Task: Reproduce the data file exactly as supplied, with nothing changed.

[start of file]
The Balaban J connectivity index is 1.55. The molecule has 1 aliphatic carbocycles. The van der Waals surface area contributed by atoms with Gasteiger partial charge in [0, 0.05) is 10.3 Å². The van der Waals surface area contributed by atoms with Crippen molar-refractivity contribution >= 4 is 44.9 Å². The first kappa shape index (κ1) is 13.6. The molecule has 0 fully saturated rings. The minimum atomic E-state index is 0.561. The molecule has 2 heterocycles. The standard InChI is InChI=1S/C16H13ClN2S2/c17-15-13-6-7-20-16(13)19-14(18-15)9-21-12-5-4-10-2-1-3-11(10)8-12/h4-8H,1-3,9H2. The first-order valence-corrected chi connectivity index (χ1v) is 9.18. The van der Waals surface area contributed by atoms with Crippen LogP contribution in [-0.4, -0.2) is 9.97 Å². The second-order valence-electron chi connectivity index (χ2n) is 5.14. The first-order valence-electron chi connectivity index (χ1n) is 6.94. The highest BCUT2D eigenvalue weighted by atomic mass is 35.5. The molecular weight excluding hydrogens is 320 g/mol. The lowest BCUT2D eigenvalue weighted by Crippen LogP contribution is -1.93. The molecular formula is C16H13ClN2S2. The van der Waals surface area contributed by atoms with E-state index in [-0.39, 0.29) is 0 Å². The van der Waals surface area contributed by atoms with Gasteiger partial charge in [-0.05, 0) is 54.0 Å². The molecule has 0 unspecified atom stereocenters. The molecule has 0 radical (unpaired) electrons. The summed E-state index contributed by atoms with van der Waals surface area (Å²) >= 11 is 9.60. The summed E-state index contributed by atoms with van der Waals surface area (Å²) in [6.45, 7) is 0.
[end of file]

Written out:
The Balaban J connectivity index is 1.55. The molecule has 1 aliphatic carbocycles. The van der Waals surface area contributed by atoms with Gasteiger partial charge in [0, 0.05) is 10.3 Å². The van der Waals surface area contributed by atoms with Crippen molar-refractivity contribution >= 4 is 44.9 Å². The first kappa shape index (κ1) is 13.6. The molecule has 0 fully saturated rings. The minimum atomic E-state index is 0.561. The molecule has 2 heterocycles. The standard InChI is InChI=1S/C16H13ClN2S2/c17-15-13-6-7-20-16(13)19-14(18-15)9-21-12-5-4-10-2-1-3-11(10)8-12/h4-8H,1-3,9H2. The first-order valence-corrected chi connectivity index (χ1v) is 9.18. The van der Waals surface area contributed by atoms with Crippen LogP contribution in [-0.4, -0.2) is 9.97 Å². The second-order valence-electron chi connectivity index (χ2n) is 5.14. The first-order valence-electron chi connectivity index (χ1n) is 6.94. The highest BCUT2D eigenvalue weighted by atomic mass is 35.5. The molecular weight excluding hydrogens is 320 g/mol. The lowest BCUT2D eigenvalue weighted by Crippen LogP contribution is -1.93. The molecular formula is C16H13ClN2S2. The van der Waals surface area contributed by atoms with E-state index in [-0.39, 0.29) is 0 Å². The van der Waals surface area contributed by atoms with Gasteiger partial charge in [-0.05, 0) is 54.0 Å². The molecule has 0 unspecified atom stereocenters. The molecule has 0 radical (unpaired) electrons. The summed E-state index contributed by atoms with van der Waals surface area (Å²) >= 11 is 9.60. The summed E-state index contributed by atoms with van der Waals surface area (Å²) in [6.45, 7) is 0.